Terry Francona introduced as Indians manager, says he “didn’t come here to go to pasture”

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I just watched the press conference introducing Terry Francona as the Indians’ new manager and there were a few interesting tidbits.

• Francona signed a four-year contract that runs through 2016 and said negotiations were very easy, which is noteworthy because some initial speculation wondered if he might be out of the Indians’ price range.

• Of course, after general manager Chris Antonetti gave him a very complimentary introduction Francona joked: “After that introduction, I don’t think I got enough money.”

• Francona’s father, Tito Francona was there. Tito played for the Indians from 1959-1964, making an All-Star team one year and finishing top-five in the MVP voting another year, and Terry explained that he “cried a little bit” when telling his father he was taking the job.

• Francona admitted that he “was showing some wear and tear” near the end of his time with the Red Sox, but assured everyone that he’s “fully committed” to the Indians and “didn’t come here to go to pasture.”

• On the roster that has fallen apart in the second half of back-to-back seasons, Francona said: “Every player starts with a clean slate.” Sort of fitting, considering Francona is basically doing the same by coming to Cleveland.

Rafael Devers won’t visit White House with Red Sox

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The World Series champion Red Sox are scheduled to visit President Trump in the White House on February 15. Some have speculated that manager Álex Cora, who is from Puerto Rico and has been critical of Trump and has been a big factor in Hurricane Maria relief efforts, might not go as a form of protest. Thus far, nothing concrete has been reported on that front.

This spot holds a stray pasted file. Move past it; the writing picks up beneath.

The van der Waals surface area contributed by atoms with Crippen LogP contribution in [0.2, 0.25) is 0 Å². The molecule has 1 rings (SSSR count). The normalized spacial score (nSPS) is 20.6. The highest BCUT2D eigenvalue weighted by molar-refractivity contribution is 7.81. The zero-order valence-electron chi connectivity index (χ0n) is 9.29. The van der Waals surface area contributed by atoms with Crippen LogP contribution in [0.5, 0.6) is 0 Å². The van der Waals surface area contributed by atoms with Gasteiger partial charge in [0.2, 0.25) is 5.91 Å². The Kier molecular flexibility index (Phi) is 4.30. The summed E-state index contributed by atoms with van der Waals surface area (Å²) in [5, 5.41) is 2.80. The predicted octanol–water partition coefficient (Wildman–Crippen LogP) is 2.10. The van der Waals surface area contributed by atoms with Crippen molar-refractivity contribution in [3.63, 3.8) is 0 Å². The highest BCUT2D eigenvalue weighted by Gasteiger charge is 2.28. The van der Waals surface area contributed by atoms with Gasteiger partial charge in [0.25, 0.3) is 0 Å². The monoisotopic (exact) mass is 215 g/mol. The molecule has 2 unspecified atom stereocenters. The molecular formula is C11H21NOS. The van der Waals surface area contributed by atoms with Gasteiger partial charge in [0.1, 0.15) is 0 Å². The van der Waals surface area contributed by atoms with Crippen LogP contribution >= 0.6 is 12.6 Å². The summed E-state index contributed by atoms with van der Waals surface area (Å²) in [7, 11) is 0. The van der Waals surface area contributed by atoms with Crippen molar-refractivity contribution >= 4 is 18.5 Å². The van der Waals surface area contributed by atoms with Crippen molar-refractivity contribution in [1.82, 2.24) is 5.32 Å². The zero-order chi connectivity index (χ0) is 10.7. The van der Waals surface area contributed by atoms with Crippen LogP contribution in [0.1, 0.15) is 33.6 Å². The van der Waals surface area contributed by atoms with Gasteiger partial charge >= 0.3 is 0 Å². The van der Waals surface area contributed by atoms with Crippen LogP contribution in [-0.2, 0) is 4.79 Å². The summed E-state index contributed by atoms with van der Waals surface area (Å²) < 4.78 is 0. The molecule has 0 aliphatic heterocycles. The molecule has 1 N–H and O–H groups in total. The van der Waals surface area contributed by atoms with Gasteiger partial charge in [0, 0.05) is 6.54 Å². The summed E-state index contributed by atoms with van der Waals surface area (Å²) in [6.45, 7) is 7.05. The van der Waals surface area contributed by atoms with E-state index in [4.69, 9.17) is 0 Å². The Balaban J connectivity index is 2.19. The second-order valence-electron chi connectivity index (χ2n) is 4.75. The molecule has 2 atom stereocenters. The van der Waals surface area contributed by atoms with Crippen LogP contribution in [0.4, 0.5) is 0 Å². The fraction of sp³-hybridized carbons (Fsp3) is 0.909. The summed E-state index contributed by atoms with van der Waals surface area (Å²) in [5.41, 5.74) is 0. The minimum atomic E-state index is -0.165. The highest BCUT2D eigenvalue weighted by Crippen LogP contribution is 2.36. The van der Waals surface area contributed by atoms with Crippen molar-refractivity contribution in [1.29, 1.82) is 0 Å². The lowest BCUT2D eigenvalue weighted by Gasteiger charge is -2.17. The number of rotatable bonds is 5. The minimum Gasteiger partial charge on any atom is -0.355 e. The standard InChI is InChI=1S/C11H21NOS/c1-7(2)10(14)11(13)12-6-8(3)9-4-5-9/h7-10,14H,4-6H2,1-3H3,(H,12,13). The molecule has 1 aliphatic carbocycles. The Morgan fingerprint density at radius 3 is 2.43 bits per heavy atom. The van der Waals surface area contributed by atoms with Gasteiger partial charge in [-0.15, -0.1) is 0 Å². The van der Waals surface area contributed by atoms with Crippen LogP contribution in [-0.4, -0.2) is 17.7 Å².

However, third baseman Rafael Devers says he isn’t going to join the Red Sox on their visit to the White House, Evan Drellich of NBC Sports Boston reports. Devers would prefer to focus on baseball, as the Red Sox open spring training on February 13 and position players have to report on February 17. Per Chris Mason, Devers also said via a translator, “The opportunity was presented and I just wasn’t compelled to go.”

Devers hails from the Dominican Republic and he, like many of Major League Baseball’s foreign-born player base, might not be happy about Trump’s immigration policies. Understandably, he is being tight-lipped about his motivation, but it wouldn’t be surprising if Devers is making a silent protest by choosing not to attend. He is thus far the only member of the team to bow out.

Devers, 22, hit .240/.298/.433 with 21 home runs, 66 RBI, and 59 runs scored in 490 plate appearances last season.

Last year, when the Astros visited Trump at the White House, they did so without Carlos Correa and Carlos Beltrán. Both are from Puerto Rico. It is certainly not unprecedented for individual players to opt out of the White House visit.

No word yet on what food will be served during Boston’s trip to the nation’s capital, but the smart money is on hamberders.